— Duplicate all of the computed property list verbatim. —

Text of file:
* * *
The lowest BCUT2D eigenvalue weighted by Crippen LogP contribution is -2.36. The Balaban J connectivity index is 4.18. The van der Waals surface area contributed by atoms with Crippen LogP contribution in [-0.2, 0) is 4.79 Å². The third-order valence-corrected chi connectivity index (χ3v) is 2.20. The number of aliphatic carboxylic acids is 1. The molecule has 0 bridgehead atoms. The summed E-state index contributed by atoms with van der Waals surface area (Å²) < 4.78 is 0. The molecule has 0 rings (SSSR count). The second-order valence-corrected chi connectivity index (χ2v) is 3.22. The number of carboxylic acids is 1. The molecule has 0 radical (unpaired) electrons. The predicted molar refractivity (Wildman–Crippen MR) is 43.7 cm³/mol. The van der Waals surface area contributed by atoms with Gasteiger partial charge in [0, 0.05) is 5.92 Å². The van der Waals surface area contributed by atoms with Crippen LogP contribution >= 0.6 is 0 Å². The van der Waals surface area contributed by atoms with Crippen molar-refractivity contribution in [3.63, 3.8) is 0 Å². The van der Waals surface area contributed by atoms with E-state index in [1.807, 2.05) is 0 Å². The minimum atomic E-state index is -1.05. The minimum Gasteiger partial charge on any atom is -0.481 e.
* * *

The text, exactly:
The lowest BCUT2D eigenvalue weighted by Crippen LogP contribution is -2.36. The Balaban J connectivity index is 4.18. The van der Waals surface area contributed by atoms with Crippen LogP contribution in [-0.2, 0) is 4.79 Å². The third-order valence-corrected chi connectivity index (χ3v) is 2.20. The number of aliphatic carboxylic acids is 1. The molecule has 0 bridgehead atoms. The summed E-state index contributed by atoms with van der Waals surface area (Å²) < 4.78 is 0. The molecule has 0 rings (SSSR count). The second-order valence-corrected chi connectivity index (χ2v) is 3.22. The number of carboxylic acids is 1. The molecule has 0 radical (unpaired) electrons. The predicted molar refractivity (Wildman–Crippen MR) is 43.7 cm³/mol. The van der Waals surface area contributed by atoms with Gasteiger partial charge in [0, 0.05) is 5.92 Å². The van der Waals surface area contributed by atoms with Crippen LogP contribution >= 0.6 is 0 Å². The van der Waals surface area contributed by atoms with Crippen molar-refractivity contribution in [3.63, 3.8) is 0 Å². The van der Waals surface area contributed by atoms with E-state index in [1.807, 2.05) is 0 Å². The minimum atomic E-state index is -1.05. The minimum Gasteiger partial charge on any atom is -0.481 e.